U.S. Securities and Exchange Commission (SEC) is trying to force Elon Musk to testify in its probe into his purchase of Twitter, now X. After some back and forth, the billionaire investor bought the social media platform for $44 billion in October 2022 and the SEC’s probe is focused on Twitter shares he had acquired ahead of the takeover.
SEC Seeks to Compel Elon Musk to Testify Over Twitter Stock Purchases
The U.S. securities regulator has asked a judge to force the owner of X, Elon Musk, to provide testimony over Twitter stock transactions carried out before the acquisition of the social media networking service. The move comes after he failed to do so last month, Bloomberg and Reuters reported, and opens another chapter in Musk’s feud with the SEC.
Launched in April 2022, the investigation aims to establish if the entrepreneur broke federal securities laws when he bought shares in Twitter. It also looks into his statements and filings related to the deal, with the Commission questioning whether he presented the appropriate paperwork.
Before closing the deal to acquire Twitter, Musk had bought a 9.2% stake in the company in March, last year, and disclosed the stake to the SEC in April. Later that month, the financial regulator queried him about the disclosure of this major stake.
On Thursday, the regulatory body revealed it subpoenaed Musk in May 2023 and he initially agreed to appear to testify at its San Francisco office on Sept. 15. However, two days before the scheduled interview, he raised “several spurious objections,” according to the SEC.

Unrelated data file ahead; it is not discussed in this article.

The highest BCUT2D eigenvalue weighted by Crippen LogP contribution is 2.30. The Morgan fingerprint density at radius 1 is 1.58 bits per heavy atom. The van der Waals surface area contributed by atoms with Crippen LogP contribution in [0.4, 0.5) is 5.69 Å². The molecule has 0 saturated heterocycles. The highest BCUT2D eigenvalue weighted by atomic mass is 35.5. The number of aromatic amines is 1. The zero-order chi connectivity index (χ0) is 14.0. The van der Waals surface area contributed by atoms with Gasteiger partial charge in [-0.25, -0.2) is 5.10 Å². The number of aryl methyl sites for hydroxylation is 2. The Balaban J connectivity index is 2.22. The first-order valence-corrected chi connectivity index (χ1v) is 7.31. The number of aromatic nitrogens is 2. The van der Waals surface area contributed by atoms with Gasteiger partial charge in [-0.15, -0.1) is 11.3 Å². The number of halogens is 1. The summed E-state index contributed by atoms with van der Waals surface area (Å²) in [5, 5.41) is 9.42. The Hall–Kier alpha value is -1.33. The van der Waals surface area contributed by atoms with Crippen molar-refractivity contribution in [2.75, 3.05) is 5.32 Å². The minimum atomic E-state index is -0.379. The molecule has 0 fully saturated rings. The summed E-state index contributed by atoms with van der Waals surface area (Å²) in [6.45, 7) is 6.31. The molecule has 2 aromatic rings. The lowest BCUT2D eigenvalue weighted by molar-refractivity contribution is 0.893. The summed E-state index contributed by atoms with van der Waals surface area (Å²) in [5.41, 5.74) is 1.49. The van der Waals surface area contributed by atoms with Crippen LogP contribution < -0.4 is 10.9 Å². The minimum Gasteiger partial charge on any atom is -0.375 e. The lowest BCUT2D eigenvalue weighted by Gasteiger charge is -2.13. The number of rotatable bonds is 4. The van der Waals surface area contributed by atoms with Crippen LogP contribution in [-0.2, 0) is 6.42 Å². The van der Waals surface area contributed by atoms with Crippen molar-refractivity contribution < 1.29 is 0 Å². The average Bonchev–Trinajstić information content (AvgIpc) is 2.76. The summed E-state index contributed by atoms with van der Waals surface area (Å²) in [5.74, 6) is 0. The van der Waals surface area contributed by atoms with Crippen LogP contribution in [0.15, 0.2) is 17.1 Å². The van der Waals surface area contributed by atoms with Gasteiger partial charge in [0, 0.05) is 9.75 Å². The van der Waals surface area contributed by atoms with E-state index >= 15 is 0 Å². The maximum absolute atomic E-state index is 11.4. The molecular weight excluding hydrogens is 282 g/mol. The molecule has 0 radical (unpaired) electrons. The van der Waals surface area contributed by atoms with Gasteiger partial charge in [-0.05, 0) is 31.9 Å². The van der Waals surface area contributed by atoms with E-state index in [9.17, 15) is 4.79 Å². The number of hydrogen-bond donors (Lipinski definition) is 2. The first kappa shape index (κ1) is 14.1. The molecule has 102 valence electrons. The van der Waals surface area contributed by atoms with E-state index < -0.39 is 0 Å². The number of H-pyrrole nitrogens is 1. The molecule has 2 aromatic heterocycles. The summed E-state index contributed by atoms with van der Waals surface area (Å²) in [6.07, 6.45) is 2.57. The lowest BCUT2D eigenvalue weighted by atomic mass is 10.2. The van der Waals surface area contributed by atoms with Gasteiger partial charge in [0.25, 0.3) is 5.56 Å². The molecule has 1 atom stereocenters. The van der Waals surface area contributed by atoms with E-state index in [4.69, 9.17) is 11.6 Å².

Elon Musk accused the government agency of trying to harass him and complained about the chosen location for their meeting. Investigators proposed new dates and agreed to move the interview to Fort Worth, Texas, near Musk’s current residence, but he refused to show up.
Since the start of the probe, the SEC has requested thousands of documents from Musk and others involved. According to its Oct. 5 filing in San Francisco federal court, he has so far testified twice in July 2022. Alex Spiro, an attorney for the investor, issued a statement, saying:
The SEC has already taken Mr. Musk’s testimony multiple times in this misguided investigation – enough is enough.
Elon Musk’s story with the SEC does not start with Twitter. In 2018, he was probed for his contribution to the self-driving car claims by electric vehicle manufacturer Tesla, which he chaired. He has also clashed with the U.S. Justice Department and the Biden administration.
In a comment on X to a post on the latest and previous such cases, Musk stated that “a comprehensive overhaul of these agencies is sorely needed.” He also suggested “a commission to take punitive action against those individuals who have abused their regulatory power for personal and political gain,” adding: “Can’t wait for this to happen.”
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